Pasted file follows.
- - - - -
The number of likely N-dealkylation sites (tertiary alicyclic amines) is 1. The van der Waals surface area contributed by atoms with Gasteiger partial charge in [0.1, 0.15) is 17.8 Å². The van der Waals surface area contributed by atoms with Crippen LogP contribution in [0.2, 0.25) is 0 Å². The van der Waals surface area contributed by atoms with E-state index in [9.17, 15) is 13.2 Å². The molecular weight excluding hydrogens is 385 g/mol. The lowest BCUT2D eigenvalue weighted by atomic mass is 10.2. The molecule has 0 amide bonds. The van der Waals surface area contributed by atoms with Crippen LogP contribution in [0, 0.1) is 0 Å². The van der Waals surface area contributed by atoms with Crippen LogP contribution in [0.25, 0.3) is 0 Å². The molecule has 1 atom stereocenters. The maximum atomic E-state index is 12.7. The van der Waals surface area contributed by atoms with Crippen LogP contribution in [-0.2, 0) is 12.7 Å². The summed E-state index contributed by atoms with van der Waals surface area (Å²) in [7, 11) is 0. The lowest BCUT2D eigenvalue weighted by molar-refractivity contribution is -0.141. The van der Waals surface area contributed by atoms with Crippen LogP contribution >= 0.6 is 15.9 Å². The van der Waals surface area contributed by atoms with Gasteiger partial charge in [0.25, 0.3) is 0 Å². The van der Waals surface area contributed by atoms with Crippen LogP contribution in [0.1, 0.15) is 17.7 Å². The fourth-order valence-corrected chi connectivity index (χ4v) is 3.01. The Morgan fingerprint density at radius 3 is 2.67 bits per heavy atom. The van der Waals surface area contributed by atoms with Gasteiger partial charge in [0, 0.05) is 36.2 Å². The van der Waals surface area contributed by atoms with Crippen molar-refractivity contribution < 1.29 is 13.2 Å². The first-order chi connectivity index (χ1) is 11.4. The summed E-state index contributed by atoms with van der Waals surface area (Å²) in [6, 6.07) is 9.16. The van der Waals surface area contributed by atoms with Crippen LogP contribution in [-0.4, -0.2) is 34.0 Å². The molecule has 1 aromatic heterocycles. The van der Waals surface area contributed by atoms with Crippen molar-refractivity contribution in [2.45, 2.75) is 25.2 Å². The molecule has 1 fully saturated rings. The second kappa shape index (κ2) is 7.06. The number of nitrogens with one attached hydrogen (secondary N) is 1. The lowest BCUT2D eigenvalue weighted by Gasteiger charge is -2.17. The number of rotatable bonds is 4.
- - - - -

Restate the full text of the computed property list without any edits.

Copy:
The number of likely N-dealkylation sites (tertiary alicyclic amines) is 1. The van der Waals surface area contributed by atoms with Gasteiger partial charge in [0.1, 0.15) is 17.8 Å². The van der Waals surface area contributed by atoms with Crippen LogP contribution in [0.2, 0.25) is 0 Å². The van der Waals surface area contributed by atoms with E-state index in [9.17, 15) is 13.2 Å². The molecular weight excluding hydrogens is 385 g/mol. The lowest BCUT2D eigenvalue weighted by atomic mass is 10.2. The molecule has 0 amide bonds. The van der Waals surface area contributed by atoms with Crippen LogP contribution in [0, 0.1) is 0 Å². The van der Waals surface area contributed by atoms with Crippen LogP contribution in [0.25, 0.3) is 0 Å². The molecule has 1 atom stereocenters. The maximum atomic E-state index is 12.7. The van der Waals surface area contributed by atoms with Crippen LogP contribution in [-0.2, 0) is 12.7 Å². The summed E-state index contributed by atoms with van der Waals surface area (Å²) in [7, 11) is 0. The lowest BCUT2D eigenvalue weighted by molar-refractivity contribution is -0.141. The van der Waals surface area contributed by atoms with Crippen LogP contribution >= 0.6 is 15.9 Å². The van der Waals surface area contributed by atoms with Gasteiger partial charge in [0.25, 0.3) is 0 Å². The van der Waals surface area contributed by atoms with Crippen LogP contribution in [0.1, 0.15) is 17.7 Å². The fourth-order valence-corrected chi connectivity index (χ4v) is 3.01. The Morgan fingerprint density at radius 3 is 2.67 bits per heavy atom. The van der Waals surface area contributed by atoms with Gasteiger partial charge in [0, 0.05) is 36.2 Å². The van der Waals surface area contributed by atoms with Crippen molar-refractivity contribution < 1.29 is 13.2 Å². The first-order chi connectivity index (χ1) is 11.4. The summed E-state index contributed by atoms with van der Waals surface area (Å²) in [6, 6.07) is 9.16. The van der Waals surface area contributed by atoms with Crippen LogP contribution in [-0.4, -0.2) is 34.0 Å². The molecule has 1 aromatic heterocycles. The van der Waals surface area contributed by atoms with Crippen molar-refractivity contribution in [2.45, 2.75) is 25.2 Å². The molecule has 1 fully saturated rings. The second kappa shape index (κ2) is 7.06. The number of nitrogens with one attached hydrogen (secondary N) is 1. The lowest BCUT2D eigenvalue weighted by Gasteiger charge is -2.17. The number of rotatable bonds is 4.